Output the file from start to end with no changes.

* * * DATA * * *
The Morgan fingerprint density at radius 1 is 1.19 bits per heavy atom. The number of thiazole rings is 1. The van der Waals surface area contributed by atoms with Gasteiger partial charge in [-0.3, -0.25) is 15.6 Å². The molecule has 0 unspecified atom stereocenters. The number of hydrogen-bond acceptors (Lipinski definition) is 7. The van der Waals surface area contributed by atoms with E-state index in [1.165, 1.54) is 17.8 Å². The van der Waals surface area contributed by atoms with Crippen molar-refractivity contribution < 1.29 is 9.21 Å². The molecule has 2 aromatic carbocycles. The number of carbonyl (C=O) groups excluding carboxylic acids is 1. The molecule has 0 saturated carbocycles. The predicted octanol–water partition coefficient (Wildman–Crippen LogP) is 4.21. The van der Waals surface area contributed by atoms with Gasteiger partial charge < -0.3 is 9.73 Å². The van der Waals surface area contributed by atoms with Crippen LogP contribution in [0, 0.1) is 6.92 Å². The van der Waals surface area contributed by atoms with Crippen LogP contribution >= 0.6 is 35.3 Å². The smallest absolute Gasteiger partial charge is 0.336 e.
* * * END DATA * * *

The Morgan fingerprint density at radius 1 is 1.19 bits per heavy atom. The number of thiazole rings is 1. The van der Waals surface area contributed by atoms with Gasteiger partial charge in [-0.3, -0.25) is 15.6 Å². The molecule has 0 unspecified atom stereocenters. The number of hydrogen-bond acceptors (Lipinski definition) is 7. The van der Waals surface area contributed by atoms with E-state index in [1.165, 1.54) is 17.8 Å². The van der Waals surface area contributed by atoms with Crippen molar-refractivity contribution < 1.29 is 9.21 Å². The molecule has 2 aromatic carbocycles. The number of carbonyl (C=O) groups excluding carboxylic acids is 1. The molecule has 0 saturated carbocycles. The predicted octanol–water partition coefficient (Wildman–Crippen LogP) is 4.21. The van der Waals surface area contributed by atoms with Gasteiger partial charge < -0.3 is 9.73 Å². The van der Waals surface area contributed by atoms with Crippen LogP contribution in [0, 0.1) is 6.92 Å². The van der Waals surface area contributed by atoms with Crippen LogP contribution >= 0.6 is 35.3 Å². The smallest absolute Gasteiger partial charge is 0.336 e.